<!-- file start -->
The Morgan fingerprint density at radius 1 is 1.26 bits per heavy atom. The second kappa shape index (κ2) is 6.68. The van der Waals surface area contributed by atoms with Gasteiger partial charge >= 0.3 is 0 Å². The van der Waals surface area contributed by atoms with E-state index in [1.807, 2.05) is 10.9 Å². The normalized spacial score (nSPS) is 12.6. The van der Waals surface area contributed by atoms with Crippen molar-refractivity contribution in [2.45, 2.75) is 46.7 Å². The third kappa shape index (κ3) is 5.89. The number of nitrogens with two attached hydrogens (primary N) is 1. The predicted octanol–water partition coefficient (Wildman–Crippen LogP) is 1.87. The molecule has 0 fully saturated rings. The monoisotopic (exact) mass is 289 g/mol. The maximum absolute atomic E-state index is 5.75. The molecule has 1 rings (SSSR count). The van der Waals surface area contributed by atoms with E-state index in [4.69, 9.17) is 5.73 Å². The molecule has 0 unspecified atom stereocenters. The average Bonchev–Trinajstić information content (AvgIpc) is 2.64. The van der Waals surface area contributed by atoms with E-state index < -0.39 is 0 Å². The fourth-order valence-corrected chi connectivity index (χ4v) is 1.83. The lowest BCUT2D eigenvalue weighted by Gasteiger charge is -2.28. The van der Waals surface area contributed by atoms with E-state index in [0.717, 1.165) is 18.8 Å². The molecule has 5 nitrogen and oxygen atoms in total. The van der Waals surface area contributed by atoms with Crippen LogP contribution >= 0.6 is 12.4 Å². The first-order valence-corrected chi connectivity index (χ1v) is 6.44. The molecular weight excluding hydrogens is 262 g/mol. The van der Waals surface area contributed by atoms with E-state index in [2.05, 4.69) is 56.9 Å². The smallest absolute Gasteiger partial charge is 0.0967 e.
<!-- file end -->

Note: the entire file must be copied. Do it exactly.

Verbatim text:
The Morgan fingerprint density at radius 1 is 1.26 bits per heavy atom. The second kappa shape index (κ2) is 6.68. The van der Waals surface area contributed by atoms with Gasteiger partial charge >= 0.3 is 0 Å². The van der Waals surface area contributed by atoms with E-state index in [1.807, 2.05) is 10.9 Å². The normalized spacial score (nSPS) is 12.6. The van der Waals surface area contributed by atoms with Crippen molar-refractivity contribution in [2.45, 2.75) is 46.7 Å². The third kappa shape index (κ3) is 5.89. The number of nitrogens with two attached hydrogens (primary N) is 1. The predicted octanol–water partition coefficient (Wildman–Crippen LogP) is 1.87. The molecule has 0 fully saturated rings. The monoisotopic (exact) mass is 289 g/mol. The maximum absolute atomic E-state index is 5.75. The molecule has 1 rings (SSSR count). The van der Waals surface area contributed by atoms with E-state index in [4.69, 9.17) is 5.73 Å². The molecule has 0 unspecified atom stereocenters. The average Bonchev–Trinajstić information content (AvgIpc) is 2.64. The van der Waals surface area contributed by atoms with E-state index < -0.39 is 0 Å². The fourth-order valence-corrected chi connectivity index (χ4v) is 1.83. The lowest BCUT2D eigenvalue weighted by Gasteiger charge is -2.28. The van der Waals surface area contributed by atoms with E-state index in [0.717, 1.165) is 18.8 Å². The molecule has 5 nitrogen and oxygen atoms in total. The van der Waals surface area contributed by atoms with Crippen LogP contribution >= 0.6 is 12.4 Å². The first-order valence-corrected chi connectivity index (χ1v) is 6.44. The molecular weight excluding hydrogens is 262 g/mol. The van der Waals surface area contributed by atoms with E-state index in [2.05, 4.69) is 56.9 Å². The smallest absolute Gasteiger partial charge is 0.0967 e.